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Virender Sehwag's shrewd cricketing brain does not show much in his cavalier strokeplay. Instead, his intelligence emerges when he's bowling
October 31, 2008
Virender Sehwag's cavalier strokeplay masks a shrewd cricketing brain. It's an asset better revealed when he's bowling, where his offbreaks are superior to those expected of a regular part-timer. He has a classical action, gets the ball to turn, and can bowl the straighter one, but hitherto has made only guest appearances with the ball.
Sehwag's cameos have, however, played important parts in famous Indian wins. Two of his most memorable wickets are of Adam Gilchrist in Perth and Graeme Smith in Kanpur earlier this year. On both occasions the match had started to drift away from India but Sehwag, brought on to give the other bowlers a break, took classical offspinners' wickets. Both left-handers were bowled around their legs with deliveries that drifted before breaking off the pitch to hit the leg stump.
Today the circumstances demanded more than a brief spell from Sehwag. An ineffective Anil Kumble had become an injured Anil Kumble and, with Australia's confidence growing, Sehwag the part-timer answered the call in a manner befitting a specialist. He was economical (66 runs in 22 overs), he made the batsmen play, and he got the most out of a wearing pitch.
"Anil was injured, so someone had to bowl spin on this pitch," Sehwag said. "So I got an opportunity to bowl. It's not often that I bowl 20 overs in a day. I was mainly trying to contain, and if you do that, wickets generally come."
Brought on to bowl just before lunch, Sehwag looked the most dangerous spinner on show. Amit Mishra produced a few rippers, turning the legbreaks across the right-hand batsmen, but he bowled two loose balls for every unplayable one. Kumble tried to fire his deliveries into the rough outside the left-hander's off stump but his lack of variety was reflected by his figures - 0 for 53.
Four Australian batsmen scored gritty half-centuries to blunt India's attack, and it was Sehwag who managed to break three of them. Hayden, well set on 83, was hit on the pad with the arm ball that came in with the angle. Ricky Ponting's wicket was an offspinner's delight: the flighted delivery drifted and drew the batsman into the drive, before pitching and spinning through the gap between bat and pad. Facing the second new ball three overs before stumps, Michael Hussey came forward to defend one that pitched around leg stump but watched the offbreak turn past his bat and clip off stump.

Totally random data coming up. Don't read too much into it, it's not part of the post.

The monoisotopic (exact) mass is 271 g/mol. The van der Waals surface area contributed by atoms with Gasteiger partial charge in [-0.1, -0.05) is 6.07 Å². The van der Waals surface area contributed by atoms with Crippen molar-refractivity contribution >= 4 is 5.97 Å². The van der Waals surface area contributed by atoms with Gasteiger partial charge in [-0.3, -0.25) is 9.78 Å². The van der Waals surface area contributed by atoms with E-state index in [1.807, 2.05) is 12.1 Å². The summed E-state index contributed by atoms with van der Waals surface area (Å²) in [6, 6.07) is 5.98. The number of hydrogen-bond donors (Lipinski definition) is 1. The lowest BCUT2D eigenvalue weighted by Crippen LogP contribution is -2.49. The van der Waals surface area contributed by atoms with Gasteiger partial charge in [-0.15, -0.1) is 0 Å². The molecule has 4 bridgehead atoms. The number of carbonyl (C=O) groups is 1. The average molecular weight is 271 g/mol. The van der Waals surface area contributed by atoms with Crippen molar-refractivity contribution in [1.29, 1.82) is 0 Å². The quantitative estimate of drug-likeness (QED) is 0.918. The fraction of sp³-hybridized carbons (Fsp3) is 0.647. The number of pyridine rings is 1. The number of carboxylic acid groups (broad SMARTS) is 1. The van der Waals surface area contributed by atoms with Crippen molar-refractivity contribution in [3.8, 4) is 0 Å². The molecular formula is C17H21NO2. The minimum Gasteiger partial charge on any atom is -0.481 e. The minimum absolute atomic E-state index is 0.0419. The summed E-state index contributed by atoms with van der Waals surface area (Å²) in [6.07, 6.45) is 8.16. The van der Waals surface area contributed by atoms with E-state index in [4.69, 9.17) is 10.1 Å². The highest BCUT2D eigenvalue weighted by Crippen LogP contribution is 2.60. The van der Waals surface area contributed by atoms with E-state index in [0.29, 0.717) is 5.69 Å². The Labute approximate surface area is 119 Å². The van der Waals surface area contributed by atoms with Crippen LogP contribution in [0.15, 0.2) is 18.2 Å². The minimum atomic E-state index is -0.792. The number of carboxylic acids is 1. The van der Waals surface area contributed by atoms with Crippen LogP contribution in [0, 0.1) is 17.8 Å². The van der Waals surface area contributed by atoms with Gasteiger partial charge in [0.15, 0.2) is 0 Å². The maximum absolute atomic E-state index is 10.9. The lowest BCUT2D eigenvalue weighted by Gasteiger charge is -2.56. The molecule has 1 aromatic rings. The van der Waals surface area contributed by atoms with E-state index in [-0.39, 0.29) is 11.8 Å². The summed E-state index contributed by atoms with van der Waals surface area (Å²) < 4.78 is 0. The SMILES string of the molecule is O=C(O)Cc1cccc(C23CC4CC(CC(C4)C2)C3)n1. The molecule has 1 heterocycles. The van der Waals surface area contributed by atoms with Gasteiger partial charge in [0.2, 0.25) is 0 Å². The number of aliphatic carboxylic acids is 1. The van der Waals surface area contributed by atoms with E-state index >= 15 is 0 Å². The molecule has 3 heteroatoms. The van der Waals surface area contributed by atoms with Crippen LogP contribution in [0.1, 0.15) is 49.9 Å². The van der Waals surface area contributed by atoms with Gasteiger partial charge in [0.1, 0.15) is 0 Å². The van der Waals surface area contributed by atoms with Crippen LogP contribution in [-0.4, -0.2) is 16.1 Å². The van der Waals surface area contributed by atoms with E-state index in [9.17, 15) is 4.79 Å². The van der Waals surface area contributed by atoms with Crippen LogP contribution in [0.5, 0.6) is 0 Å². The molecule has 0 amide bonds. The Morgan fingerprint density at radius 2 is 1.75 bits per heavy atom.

Hayden testified to how effectively Sehwag made up for Kumble's absence. "He utilised the conditions as well as any other bowler," Hayden said. "He had variation, he had spin, and some of the balls he bowled would have struck Dhoni on his face if he didn't have a helmet on. That was how aggressively the ball was turning from his hand. He is not an enormous turner of the ball like Harbhajan, but in those conditions he was very challenging pretty much from ball one."
Sehwag's response to the challenge points to the depth and variety of India's attack as he bailed India out on a difficult day. Ishant Sharma and Zaheer Khan bowled superb spells with the old ball after tea without any luck. Earlier in the day, too, Ishant had induced edges from Hayden and Ponting, who hadn't even opened his account then, but the ball passed through a sparsely populated slip cordon.
Those three wickets from Sehwag ensured Australia have not batted themselves to safety and the pace at which runs have been scored has left time for a result. The pitch is deteriorating with every delivery, which means India will fancy their chances on the final day. "The game's in the balance right now," Sehwag said. "But the way the wicket is playing, and if Anil comes back and bowls tomorrow, we can perhaps bowl them out quickly and even make them follow on."
Sehwag has reason to believe in the possibility of an Indian win for he was unplayable at times during the last session. "I think it did affect them [Australia] a lot because they didn't know which ball would spin, and which would go straight," he said. "They were playing every ball for spin.
"So if we had got one more wicket, or if the umpire had given the lbw to that Amit Mishra delivery [Shane Watson looked pretty straight against a slider from Mishra two overs before stumps], the situation would have been very different.
"I think we have every chance, whatever lead we get. For them to score 200-250 runs on the final day will not be easy," Sehwag said. "The wicket will break further, it will help spinners more. As of now the ball is not turning from the middle of the pitch, the rough is only on the edges. But on the fifth day the ball will spin from the centre too, so it won't be easy at all."
The words might sound gung-ho, coming from a team that conceded 288 for 4 on the third day, but Sehwag knows that it is his perseverance that has given India a chance to wrest the Border-Gavaskar trophy.
© ESPN Sports Media Ltd.
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Stats highlights from the fourth ODI between India and West Indies in Dharamsala